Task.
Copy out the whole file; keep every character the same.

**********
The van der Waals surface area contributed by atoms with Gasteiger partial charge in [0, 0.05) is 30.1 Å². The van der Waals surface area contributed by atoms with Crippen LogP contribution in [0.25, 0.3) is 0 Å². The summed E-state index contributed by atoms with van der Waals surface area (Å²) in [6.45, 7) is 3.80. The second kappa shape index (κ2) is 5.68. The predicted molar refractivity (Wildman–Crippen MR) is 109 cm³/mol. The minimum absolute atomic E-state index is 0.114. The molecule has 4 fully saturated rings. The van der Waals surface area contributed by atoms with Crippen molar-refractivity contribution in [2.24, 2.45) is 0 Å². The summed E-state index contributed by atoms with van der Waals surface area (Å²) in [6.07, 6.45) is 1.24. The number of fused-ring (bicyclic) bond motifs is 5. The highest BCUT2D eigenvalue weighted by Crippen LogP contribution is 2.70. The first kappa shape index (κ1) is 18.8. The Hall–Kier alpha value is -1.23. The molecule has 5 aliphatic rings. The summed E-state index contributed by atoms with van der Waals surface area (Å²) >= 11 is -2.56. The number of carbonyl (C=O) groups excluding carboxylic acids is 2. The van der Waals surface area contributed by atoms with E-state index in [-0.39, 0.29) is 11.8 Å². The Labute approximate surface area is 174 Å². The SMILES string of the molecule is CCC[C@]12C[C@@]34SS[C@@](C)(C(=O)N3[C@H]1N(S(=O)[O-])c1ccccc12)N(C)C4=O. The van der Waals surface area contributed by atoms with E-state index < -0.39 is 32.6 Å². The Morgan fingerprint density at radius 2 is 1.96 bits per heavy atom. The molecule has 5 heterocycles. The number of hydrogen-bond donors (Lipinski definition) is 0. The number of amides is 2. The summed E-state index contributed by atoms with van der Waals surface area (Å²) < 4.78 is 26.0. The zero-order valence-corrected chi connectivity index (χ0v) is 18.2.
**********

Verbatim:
The van der Waals surface area contributed by atoms with Gasteiger partial charge in [0, 0.05) is 30.1 Å². The van der Waals surface area contributed by atoms with Crippen LogP contribution in [0.25, 0.3) is 0 Å². The summed E-state index contributed by atoms with van der Waals surface area (Å²) in [6.45, 7) is 3.80. The second kappa shape index (κ2) is 5.68. The predicted molar refractivity (Wildman–Crippen MR) is 109 cm³/mol. The minimum absolute atomic E-state index is 0.114. The molecule has 4 fully saturated rings. The van der Waals surface area contributed by atoms with Crippen molar-refractivity contribution in [2.24, 2.45) is 0 Å². The summed E-state index contributed by atoms with van der Waals surface area (Å²) in [6.07, 6.45) is 1.24. The number of fused-ring (bicyclic) bond motifs is 5. The highest BCUT2D eigenvalue weighted by Crippen LogP contribution is 2.70. The first kappa shape index (κ1) is 18.8. The Hall–Kier alpha value is -1.23. The molecule has 5 aliphatic rings. The summed E-state index contributed by atoms with van der Waals surface area (Å²) >= 11 is -2.56. The number of carbonyl (C=O) groups excluding carboxylic acids is 2. The van der Waals surface area contributed by atoms with E-state index in [-0.39, 0.29) is 11.8 Å². The Labute approximate surface area is 174 Å². The SMILES string of the molecule is CCC[C@]12C[C@@]34SS[C@@](C)(C(=O)N3[C@H]1N(S(=O)[O-])c1ccccc12)N(C)C4=O. The van der Waals surface area contributed by atoms with E-state index < -0.39 is 32.6 Å². The Morgan fingerprint density at radius 2 is 1.96 bits per heavy atom. The molecule has 5 heterocycles. The number of hydrogen-bond donors (Lipinski definition) is 0. The number of amides is 2. The summed E-state index contributed by atoms with van der Waals surface area (Å²) < 4.78 is 26.0. The zero-order valence-corrected chi connectivity index (χ0v) is 18.2.